In its official letter to migration agents in Dominica released on March 4, the Dominica’s Citizenship by Investment Unit said the suspension of applications “is geared at safeguarding the global community and the integrity of Dominica’s citizenship by investment program.”
CBI agents are nonetheless putting up a brave face and hoping to weather the storm, which they hope would only be temporary.
“Taking into consideration the undisputed fact that Dominica's program is widely known and has been enjoying such a great reputation and acceptance in the citizenship industry for over two decades, we believe that the lessened participation mainly from the Russians and Belarusians will surely have an impact on the program on the investment income side but certainly not one that will be of any immense measure to have a negative adverse effect that will be troubling for the country,” Isidore added.
Grenada becomes fourth Caribbean country to impose ban
In a statement released on its official website on March 10, Grenada’s Citizenship by Investment Unit announced that the government has also decided to “temporarily suspend the acceptance of new applications from Russians and Belarussians for the citizenship by investment program with immediate effect.”
It added that the government was closely following the situation in Ukraine, and all efforts would be made to “preserve the integrity and reputation of the Grenada CBI program.”
Investment immigration firms in Grenada are feeling the heat from the ban already, with many expecting to lose business, even though many anticipated the new restrictions, especially after Dominica, Grenada and Antigua and Barbuda announced similar suspensions.
“It was inevitable that sanctions would eventually be applicable throughout the Caribbean jurisdictions especially with Grenada and our close relationship to the United States and our E2 Visa waiver program,” said CBI agent Richard Hallam.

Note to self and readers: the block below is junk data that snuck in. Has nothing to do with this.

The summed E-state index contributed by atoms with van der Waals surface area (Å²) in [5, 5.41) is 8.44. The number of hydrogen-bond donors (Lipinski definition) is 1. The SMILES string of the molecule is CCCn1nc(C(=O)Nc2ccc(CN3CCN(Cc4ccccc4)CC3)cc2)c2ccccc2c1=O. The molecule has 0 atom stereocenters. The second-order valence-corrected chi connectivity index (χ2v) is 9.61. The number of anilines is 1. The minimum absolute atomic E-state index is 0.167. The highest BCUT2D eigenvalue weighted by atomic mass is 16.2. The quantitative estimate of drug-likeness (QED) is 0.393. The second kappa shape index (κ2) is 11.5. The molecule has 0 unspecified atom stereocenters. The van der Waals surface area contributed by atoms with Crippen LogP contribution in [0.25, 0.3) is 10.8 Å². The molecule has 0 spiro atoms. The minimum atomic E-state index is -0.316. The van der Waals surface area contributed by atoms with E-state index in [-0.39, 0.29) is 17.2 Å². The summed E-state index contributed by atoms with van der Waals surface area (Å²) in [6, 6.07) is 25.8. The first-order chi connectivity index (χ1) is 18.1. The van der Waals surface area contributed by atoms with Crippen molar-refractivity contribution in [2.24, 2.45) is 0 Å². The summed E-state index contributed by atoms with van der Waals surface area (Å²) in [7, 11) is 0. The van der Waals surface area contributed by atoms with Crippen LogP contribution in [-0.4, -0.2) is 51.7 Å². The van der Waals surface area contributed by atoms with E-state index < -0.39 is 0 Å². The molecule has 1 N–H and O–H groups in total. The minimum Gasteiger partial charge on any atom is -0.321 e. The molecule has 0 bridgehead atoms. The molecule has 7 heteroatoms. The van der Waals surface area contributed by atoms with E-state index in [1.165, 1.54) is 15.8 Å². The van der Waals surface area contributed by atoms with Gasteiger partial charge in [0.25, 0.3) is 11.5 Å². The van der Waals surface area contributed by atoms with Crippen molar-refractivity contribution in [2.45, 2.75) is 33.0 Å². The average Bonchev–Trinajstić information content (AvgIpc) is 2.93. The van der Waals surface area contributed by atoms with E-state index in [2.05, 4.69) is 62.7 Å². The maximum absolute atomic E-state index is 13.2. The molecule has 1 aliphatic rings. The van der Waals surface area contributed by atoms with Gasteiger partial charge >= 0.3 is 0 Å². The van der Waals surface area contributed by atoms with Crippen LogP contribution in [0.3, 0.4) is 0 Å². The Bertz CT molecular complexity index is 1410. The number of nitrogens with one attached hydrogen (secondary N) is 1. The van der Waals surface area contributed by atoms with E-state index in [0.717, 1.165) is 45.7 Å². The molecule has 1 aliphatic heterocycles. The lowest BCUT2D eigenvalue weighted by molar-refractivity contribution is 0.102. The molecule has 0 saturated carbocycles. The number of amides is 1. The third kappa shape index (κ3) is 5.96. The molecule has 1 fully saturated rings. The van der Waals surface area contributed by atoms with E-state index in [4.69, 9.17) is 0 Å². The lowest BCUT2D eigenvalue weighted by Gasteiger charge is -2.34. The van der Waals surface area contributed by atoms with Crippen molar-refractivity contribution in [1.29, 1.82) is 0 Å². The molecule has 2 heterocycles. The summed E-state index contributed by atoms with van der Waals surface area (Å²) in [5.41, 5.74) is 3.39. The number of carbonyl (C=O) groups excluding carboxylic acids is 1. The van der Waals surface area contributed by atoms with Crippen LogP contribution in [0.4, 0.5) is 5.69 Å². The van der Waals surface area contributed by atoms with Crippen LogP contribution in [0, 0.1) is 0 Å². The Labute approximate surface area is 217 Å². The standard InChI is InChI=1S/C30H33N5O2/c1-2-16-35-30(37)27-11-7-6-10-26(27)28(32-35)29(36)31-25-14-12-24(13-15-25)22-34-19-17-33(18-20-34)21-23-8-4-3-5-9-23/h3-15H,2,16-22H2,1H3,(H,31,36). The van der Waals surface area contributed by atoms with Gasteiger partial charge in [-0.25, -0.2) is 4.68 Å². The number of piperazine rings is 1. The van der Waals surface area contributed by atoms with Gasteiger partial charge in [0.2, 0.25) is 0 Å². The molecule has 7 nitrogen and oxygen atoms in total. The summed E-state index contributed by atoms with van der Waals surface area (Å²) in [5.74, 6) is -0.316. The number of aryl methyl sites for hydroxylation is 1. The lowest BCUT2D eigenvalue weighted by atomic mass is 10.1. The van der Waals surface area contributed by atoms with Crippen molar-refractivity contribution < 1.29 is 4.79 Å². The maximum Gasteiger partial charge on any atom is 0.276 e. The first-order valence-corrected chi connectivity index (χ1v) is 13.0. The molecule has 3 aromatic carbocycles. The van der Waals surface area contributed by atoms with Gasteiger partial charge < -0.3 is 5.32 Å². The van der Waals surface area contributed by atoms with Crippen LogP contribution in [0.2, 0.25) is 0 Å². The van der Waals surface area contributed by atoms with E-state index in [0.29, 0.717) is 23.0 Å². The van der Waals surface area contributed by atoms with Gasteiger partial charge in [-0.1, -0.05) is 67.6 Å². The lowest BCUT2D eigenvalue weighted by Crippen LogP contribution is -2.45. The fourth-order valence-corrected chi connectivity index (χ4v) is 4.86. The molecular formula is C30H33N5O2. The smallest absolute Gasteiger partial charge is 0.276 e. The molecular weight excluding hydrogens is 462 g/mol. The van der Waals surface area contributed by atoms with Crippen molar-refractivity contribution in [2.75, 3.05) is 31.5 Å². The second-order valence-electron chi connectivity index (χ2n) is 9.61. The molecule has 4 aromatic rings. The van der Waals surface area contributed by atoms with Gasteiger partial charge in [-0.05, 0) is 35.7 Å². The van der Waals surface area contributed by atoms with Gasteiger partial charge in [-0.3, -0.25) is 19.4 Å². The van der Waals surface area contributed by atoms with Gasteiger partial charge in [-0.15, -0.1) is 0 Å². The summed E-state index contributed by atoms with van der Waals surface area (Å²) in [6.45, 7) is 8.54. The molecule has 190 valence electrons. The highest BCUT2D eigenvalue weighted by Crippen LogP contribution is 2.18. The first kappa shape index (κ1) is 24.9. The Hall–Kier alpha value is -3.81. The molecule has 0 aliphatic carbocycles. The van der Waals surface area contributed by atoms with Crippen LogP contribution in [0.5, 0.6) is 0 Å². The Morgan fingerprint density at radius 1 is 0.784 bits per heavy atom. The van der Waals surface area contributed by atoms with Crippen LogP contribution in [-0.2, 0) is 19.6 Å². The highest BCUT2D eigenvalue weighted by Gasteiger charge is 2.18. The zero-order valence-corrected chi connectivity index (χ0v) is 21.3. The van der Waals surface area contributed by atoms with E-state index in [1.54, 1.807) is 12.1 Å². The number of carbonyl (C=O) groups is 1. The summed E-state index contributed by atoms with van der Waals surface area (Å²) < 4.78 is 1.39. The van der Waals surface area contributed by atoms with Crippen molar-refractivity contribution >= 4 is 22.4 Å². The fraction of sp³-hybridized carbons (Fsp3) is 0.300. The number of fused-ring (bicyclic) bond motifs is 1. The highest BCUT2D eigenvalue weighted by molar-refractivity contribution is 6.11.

Hallam said he was expecting to lose potential clients following the suspension.
“Yes, regrettably, we had a very strong presence in the Russian market prior to the current situation and these clients will now have to look elsewhere.”
Before the Russian invasion of Ukraine, “we had a 20% market share from Russian clientele,” he said.
Giving his personal opinion on the merits of the temporary ban, Hallam said: “I think it is unfortunate that the actions of one have repercussions over all the citizens of the entire country but I understand the desire to leverage political weight and impose sanctions to pressure a government through its people as opposed to engaging in a war.”
Another CBI agent from Grenada, who did not want to be named, said she had received several inquiries from people who were trying to get into Grenada before the letter announcing the ban was issued in the morning.
St. Lucia decides not to ban all Russians
Unlike other Caribbean nations, St. Lucia has decided it would not ban all Russians and Belarusians from its CBI program, but would only prohibit those individuals from the two countries who are on the international sanctions list.
In an official statement released on March 18, the government of Saint Lucia said the eastern Caribbean island nation does not discriminate against any individual based on just their nationality.
It said the government "supports the call to restrict the access of any Russian national to use the CIP to avoid sanctions and mask their affiliation to the Russian regime.
"However, some individuals have applied who have lived outside Russia for many years and themselves have been persecuted or needed to flee the actions of the regime. It was felt that these people should not be abandoned and disregarded once they pass due diligence."
The government promised to review the citizenship and passports of all Russians who benefited from the CBI program but clarified that it would revoke the credentials of only those individuals who had been placed in the international sanctions list.
"Citizens who are not on the sanctions list will continue to enjoy citizenship," the statement said.
It added that while the country was suspending CBI applications from Russians and Belarusians, the government "will continue to make representation for persons who are special cases suffering from persecution and discrimination from the Russian regime and are in need of support in these difficult circumstances."
Other countries who have imposed a total RCBI ban on Russians and Belarusians include Portugal, Greece and Malta. The move came on February 26 after the European Commission issued a joint statement with several Western countries, among them the non-EU states of the UK, Canada and the US, which outlined a host of sanctions against Russia following its invasion of Ukraine.